On July 10, the aforementioned captain, two sergeants and a handful of ROTC members visited RBHS to put the Bulldogs through a brief but strenuous, detailed workout.

The program started with a discussion in the classroom about core values. First, the Marines touched on their central core values encapsulated by the acronym JJ DID TIE BUCKLE (Judgment, Justice, Dependability, Integrity, Decisiveness, Tact, Initiative, Endurance, Bearing, Unselfishness, Courage, Knowledge, Loyalty, Enthusiasm). After the Marines shared their thoughts on what those words mean to them, several RBHS players contributed their insights on the importance of those words in relation to their lives and as members of the RBHS football team.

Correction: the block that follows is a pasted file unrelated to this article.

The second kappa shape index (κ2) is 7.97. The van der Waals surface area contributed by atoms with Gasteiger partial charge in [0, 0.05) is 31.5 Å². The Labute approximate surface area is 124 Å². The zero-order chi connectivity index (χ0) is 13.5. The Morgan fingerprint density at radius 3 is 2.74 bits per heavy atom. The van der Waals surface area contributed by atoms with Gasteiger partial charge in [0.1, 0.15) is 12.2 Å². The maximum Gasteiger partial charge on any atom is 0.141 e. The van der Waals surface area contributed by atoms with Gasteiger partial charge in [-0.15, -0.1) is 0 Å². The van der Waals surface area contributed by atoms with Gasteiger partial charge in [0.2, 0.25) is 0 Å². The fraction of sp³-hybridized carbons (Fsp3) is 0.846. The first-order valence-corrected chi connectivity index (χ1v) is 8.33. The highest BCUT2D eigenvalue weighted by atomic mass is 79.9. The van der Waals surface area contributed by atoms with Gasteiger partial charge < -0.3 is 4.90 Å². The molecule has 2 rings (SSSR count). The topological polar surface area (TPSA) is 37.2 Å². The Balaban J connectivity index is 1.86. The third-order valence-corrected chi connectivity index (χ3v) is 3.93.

On the field, the Marines instructed the players to form a line in an efficient manner, and then do four-count Marine jumping jacks along with several trust-building between teammates exercises. While the workout itinerary may not sound too rigorous, the players put in plenty of hard yards, literally, during the exhausting field portion of the day.

“It was pretty tough, mentally and physically taxing,” wide receiver Mike McCabe said. “At the start of the workout, we couldn’t line up correctly, so we had to run back and forth the length of the field 200 yards. It took us four times to line up right, which meant we ran 800 yards. The camp taught us about discipline, attention to detail and trusting your teammates.”

Senior Justin Agne, a linebacker/fullback, echoed McCabe’s sentiments about the unconventionally effective exercises.